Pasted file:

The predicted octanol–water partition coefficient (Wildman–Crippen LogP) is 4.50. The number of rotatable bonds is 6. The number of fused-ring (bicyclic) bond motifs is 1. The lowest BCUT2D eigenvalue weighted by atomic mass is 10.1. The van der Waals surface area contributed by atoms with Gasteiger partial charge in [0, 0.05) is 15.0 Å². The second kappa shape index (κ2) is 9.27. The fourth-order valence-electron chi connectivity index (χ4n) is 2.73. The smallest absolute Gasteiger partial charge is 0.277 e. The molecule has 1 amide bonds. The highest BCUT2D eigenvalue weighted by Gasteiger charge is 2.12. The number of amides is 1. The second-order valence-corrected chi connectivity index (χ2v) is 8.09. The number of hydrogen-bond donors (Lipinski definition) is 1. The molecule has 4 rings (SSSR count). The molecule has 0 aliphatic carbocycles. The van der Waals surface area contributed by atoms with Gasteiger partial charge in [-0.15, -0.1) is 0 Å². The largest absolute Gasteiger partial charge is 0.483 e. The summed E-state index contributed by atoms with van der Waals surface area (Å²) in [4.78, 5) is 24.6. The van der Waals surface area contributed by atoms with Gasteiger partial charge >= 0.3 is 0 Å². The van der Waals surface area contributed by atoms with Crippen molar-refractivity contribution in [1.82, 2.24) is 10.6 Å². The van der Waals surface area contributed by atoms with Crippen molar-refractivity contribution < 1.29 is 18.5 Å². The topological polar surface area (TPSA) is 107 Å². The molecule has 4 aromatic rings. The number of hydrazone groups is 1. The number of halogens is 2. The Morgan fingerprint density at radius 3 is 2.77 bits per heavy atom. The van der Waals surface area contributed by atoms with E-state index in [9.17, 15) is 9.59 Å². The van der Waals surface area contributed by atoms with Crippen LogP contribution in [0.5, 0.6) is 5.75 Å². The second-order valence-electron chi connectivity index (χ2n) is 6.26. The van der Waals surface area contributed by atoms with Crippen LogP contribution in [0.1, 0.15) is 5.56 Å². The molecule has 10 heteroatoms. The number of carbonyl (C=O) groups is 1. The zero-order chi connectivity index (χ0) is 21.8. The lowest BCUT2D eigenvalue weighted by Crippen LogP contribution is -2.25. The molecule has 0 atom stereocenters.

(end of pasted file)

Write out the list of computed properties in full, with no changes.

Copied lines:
The predicted octanol–water partition coefficient (Wildman–Crippen LogP) is 4.50. The number of rotatable bonds is 6. The number of fused-ring (bicyclic) bond motifs is 1. The lowest BCUT2D eigenvalue weighted by atomic mass is 10.1. The van der Waals surface area contributed by atoms with Gasteiger partial charge in [0, 0.05) is 15.0 Å². The second kappa shape index (κ2) is 9.27. The fourth-order valence-electron chi connectivity index (χ4n) is 2.73. The smallest absolute Gasteiger partial charge is 0.277 e. The molecule has 1 amide bonds. The highest BCUT2D eigenvalue weighted by Gasteiger charge is 2.12. The number of amides is 1. The second-order valence-corrected chi connectivity index (χ2v) is 8.09. The number of hydrogen-bond donors (Lipinski definition) is 1. The molecule has 4 rings (SSSR count). The molecule has 0 aliphatic carbocycles. The van der Waals surface area contributed by atoms with Gasteiger partial charge in [-0.15, -0.1) is 0 Å². The largest absolute Gasteiger partial charge is 0.483 e. The summed E-state index contributed by atoms with van der Waals surface area (Å²) in [4.78, 5) is 24.6. The van der Waals surface area contributed by atoms with Gasteiger partial charge >= 0.3 is 0 Å². The van der Waals surface area contributed by atoms with Crippen molar-refractivity contribution in [1.82, 2.24) is 10.6 Å². The van der Waals surface area contributed by atoms with Crippen molar-refractivity contribution < 1.29 is 18.5 Å². The topological polar surface area (TPSA) is 107 Å². The molecule has 4 aromatic rings. The number of hydrazone groups is 1. The number of halogens is 2. The Morgan fingerprint density at radius 3 is 2.77 bits per heavy atom. The van der Waals surface area contributed by atoms with E-state index in [9.17, 15) is 9.59 Å². The van der Waals surface area contributed by atoms with Crippen LogP contribution in [0.5, 0.6) is 5.75 Å². The second-order valence-electron chi connectivity index (χ2n) is 6.26. The van der Waals surface area contributed by atoms with Crippen LogP contribution in [0.1, 0.15) is 5.56 Å². The molecule has 10 heteroatoms. The number of carbonyl (C=O) groups is 1. The zero-order chi connectivity index (χ0) is 21.8. The lowest BCUT2D eigenvalue weighted by Crippen LogP contribution is -2.25. The molecule has 0 atom stereocenters.